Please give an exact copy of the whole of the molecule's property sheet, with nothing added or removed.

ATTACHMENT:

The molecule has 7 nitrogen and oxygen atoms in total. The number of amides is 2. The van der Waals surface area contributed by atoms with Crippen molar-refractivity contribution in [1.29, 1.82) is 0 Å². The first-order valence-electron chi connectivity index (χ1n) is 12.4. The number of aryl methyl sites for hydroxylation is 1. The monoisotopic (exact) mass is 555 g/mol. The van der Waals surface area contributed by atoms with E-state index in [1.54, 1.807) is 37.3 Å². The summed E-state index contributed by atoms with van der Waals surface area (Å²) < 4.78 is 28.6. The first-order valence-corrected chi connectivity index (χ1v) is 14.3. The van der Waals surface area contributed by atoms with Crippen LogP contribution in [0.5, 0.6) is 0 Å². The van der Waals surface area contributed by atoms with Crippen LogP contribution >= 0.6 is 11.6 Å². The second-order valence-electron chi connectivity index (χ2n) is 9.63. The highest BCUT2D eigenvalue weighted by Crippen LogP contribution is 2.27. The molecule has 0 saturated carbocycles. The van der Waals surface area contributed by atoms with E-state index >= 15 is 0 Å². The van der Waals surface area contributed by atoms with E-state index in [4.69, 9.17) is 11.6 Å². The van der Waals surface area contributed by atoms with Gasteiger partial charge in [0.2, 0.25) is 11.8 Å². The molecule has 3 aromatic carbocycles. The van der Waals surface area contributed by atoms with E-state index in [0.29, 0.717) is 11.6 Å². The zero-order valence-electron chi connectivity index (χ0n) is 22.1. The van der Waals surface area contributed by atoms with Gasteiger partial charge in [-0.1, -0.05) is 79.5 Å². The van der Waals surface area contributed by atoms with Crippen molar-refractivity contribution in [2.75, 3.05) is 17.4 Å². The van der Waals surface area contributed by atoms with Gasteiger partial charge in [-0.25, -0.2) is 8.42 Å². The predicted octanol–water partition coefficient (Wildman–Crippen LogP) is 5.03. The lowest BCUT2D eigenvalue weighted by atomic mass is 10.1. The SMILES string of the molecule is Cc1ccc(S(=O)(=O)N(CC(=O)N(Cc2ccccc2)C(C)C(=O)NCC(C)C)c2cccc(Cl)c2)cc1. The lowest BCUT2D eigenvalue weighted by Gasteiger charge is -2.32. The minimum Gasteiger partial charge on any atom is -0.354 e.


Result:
The molecule has 7 nitrogen and oxygen atoms in total. The number of amides is 2. The van der Waals surface area contributed by atoms with Crippen molar-refractivity contribution in [1.29, 1.82) is 0 Å². The first-order valence-electron chi connectivity index (χ1n) is 12.4. The number of aryl methyl sites for hydroxylation is 1. The monoisotopic (exact) mass is 555 g/mol. The van der Waals surface area contributed by atoms with E-state index in [1.54, 1.807) is 37.3 Å². The summed E-state index contributed by atoms with van der Waals surface area (Å²) < 4.78 is 28.6. The first-order valence-corrected chi connectivity index (χ1v) is 14.3. The van der Waals surface area contributed by atoms with Crippen LogP contribution in [0.5, 0.6) is 0 Å². The van der Waals surface area contributed by atoms with Crippen LogP contribution >= 0.6 is 11.6 Å². The second-order valence-electron chi connectivity index (χ2n) is 9.63. The highest BCUT2D eigenvalue weighted by Crippen LogP contribution is 2.27. The molecule has 0 saturated carbocycles. The van der Waals surface area contributed by atoms with E-state index >= 15 is 0 Å². The van der Waals surface area contributed by atoms with E-state index in [4.69, 9.17) is 11.6 Å². The van der Waals surface area contributed by atoms with Gasteiger partial charge in [0.2, 0.25) is 11.8 Å². The molecule has 3 aromatic carbocycles. The van der Waals surface area contributed by atoms with E-state index in [0.29, 0.717) is 11.6 Å². The zero-order valence-electron chi connectivity index (χ0n) is 22.1. The van der Waals surface area contributed by atoms with Gasteiger partial charge in [-0.1, -0.05) is 79.5 Å². The van der Waals surface area contributed by atoms with Crippen molar-refractivity contribution in [2.75, 3.05) is 17.4 Å². The van der Waals surface area contributed by atoms with Gasteiger partial charge in [-0.25, -0.2) is 8.42 Å². The predicted octanol–water partition coefficient (Wildman–Crippen LogP) is 5.03. The lowest BCUT2D eigenvalue weighted by atomic mass is 10.1. The SMILES string of the molecule is Cc1ccc(S(=O)(=O)N(CC(=O)N(Cc2ccccc2)C(C)C(=O)NCC(C)C)c2cccc(Cl)c2)cc1. The lowest BCUT2D eigenvalue weighted by Gasteiger charge is -2.32. The minimum Gasteiger partial charge on any atom is -0.354 e.